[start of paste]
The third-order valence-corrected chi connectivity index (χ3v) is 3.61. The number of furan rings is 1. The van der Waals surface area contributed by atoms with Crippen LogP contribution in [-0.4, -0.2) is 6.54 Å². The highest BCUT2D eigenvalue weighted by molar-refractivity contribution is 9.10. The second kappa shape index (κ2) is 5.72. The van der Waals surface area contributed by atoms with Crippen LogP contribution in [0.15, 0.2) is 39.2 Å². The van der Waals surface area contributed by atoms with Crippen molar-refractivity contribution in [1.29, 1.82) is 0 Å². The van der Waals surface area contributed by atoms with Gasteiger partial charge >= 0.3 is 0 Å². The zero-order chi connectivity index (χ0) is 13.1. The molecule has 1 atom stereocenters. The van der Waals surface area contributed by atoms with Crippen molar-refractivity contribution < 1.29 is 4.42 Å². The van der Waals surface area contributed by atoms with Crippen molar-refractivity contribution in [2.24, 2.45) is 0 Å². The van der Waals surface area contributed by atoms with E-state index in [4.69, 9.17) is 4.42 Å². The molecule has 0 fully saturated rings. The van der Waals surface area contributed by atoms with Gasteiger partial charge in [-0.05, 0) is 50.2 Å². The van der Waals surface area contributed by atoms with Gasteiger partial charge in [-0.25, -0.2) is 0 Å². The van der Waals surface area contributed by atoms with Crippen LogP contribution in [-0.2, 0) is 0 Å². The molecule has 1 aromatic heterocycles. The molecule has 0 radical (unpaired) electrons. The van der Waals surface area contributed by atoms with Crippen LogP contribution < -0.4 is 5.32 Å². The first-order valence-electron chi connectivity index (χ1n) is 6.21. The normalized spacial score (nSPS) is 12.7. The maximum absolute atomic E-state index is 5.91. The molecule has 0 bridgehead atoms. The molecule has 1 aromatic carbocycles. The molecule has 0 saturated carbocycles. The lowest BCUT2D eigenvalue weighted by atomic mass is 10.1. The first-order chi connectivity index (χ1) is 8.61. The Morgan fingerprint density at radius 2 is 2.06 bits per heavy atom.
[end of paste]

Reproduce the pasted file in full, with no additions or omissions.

The third-order valence-corrected chi connectivity index (χ3v) is 3.61. The number of furan rings is 1. The van der Waals surface area contributed by atoms with Crippen LogP contribution in [-0.4, -0.2) is 6.54 Å². The highest BCUT2D eigenvalue weighted by molar-refractivity contribution is 9.10. The second kappa shape index (κ2) is 5.72. The van der Waals surface area contributed by atoms with Crippen LogP contribution in [0.15, 0.2) is 39.2 Å². The van der Waals surface area contributed by atoms with Crippen molar-refractivity contribution in [1.29, 1.82) is 0 Å². The van der Waals surface area contributed by atoms with Gasteiger partial charge >= 0.3 is 0 Å². The zero-order chi connectivity index (χ0) is 13.1. The molecule has 1 atom stereocenters. The van der Waals surface area contributed by atoms with Crippen molar-refractivity contribution < 1.29 is 4.42 Å². The van der Waals surface area contributed by atoms with Crippen molar-refractivity contribution in [2.24, 2.45) is 0 Å². The van der Waals surface area contributed by atoms with E-state index in [4.69, 9.17) is 4.42 Å². The molecule has 0 fully saturated rings. The van der Waals surface area contributed by atoms with Gasteiger partial charge in [-0.05, 0) is 50.2 Å². The van der Waals surface area contributed by atoms with Gasteiger partial charge in [-0.25, -0.2) is 0 Å². The van der Waals surface area contributed by atoms with Crippen LogP contribution in [-0.2, 0) is 0 Å². The molecule has 1 aromatic heterocycles. The molecule has 0 radical (unpaired) electrons. The van der Waals surface area contributed by atoms with Crippen LogP contribution < -0.4 is 5.32 Å². The first-order valence-electron chi connectivity index (χ1n) is 6.21. The normalized spacial score (nSPS) is 12.7. The maximum absolute atomic E-state index is 5.91. The molecule has 0 bridgehead atoms. The molecule has 1 aromatic carbocycles. The molecule has 0 saturated carbocycles. The lowest BCUT2D eigenvalue weighted by atomic mass is 10.1. The first-order chi connectivity index (χ1) is 8.61. The Morgan fingerprint density at radius 2 is 2.06 bits per heavy atom.